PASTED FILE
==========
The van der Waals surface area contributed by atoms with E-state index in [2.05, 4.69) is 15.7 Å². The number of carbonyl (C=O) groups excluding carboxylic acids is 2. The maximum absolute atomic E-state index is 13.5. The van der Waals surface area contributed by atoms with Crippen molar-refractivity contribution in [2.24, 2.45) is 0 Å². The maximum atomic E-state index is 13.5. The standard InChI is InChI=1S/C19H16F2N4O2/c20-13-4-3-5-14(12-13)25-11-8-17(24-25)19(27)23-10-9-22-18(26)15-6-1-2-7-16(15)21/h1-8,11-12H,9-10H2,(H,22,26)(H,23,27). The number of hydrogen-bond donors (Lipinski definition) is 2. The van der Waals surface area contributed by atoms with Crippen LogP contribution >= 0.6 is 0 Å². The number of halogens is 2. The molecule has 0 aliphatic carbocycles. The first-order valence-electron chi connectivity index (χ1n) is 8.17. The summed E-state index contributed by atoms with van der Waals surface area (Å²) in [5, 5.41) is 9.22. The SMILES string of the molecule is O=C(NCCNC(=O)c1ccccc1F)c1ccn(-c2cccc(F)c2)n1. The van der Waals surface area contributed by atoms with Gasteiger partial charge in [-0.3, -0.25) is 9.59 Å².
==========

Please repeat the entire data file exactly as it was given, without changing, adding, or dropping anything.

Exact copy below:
The van der Waals surface area contributed by atoms with E-state index in [2.05, 4.69) is 15.7 Å². The number of carbonyl (C=O) groups excluding carboxylic acids is 2. The maximum absolute atomic E-state index is 13.5. The van der Waals surface area contributed by atoms with Crippen molar-refractivity contribution in [2.24, 2.45) is 0 Å². The maximum atomic E-state index is 13.5. The standard InChI is InChI=1S/C19H16F2N4O2/c20-13-4-3-5-14(12-13)25-11-8-17(24-25)19(27)23-10-9-22-18(26)15-6-1-2-7-16(15)21/h1-8,11-12H,9-10H2,(H,22,26)(H,23,27). The number of hydrogen-bond donors (Lipinski definition) is 2. The van der Waals surface area contributed by atoms with Crippen LogP contribution >= 0.6 is 0 Å². The number of halogens is 2. The molecule has 0 aliphatic carbocycles. The first-order valence-electron chi connectivity index (χ1n) is 8.17. The summed E-state index contributed by atoms with van der Waals surface area (Å²) in [5, 5.41) is 9.22. The SMILES string of the molecule is O=C(NCCNC(=O)c1ccccc1F)c1ccn(-c2cccc(F)c2)n1. The van der Waals surface area contributed by atoms with Gasteiger partial charge in [-0.3, -0.25) is 9.59 Å².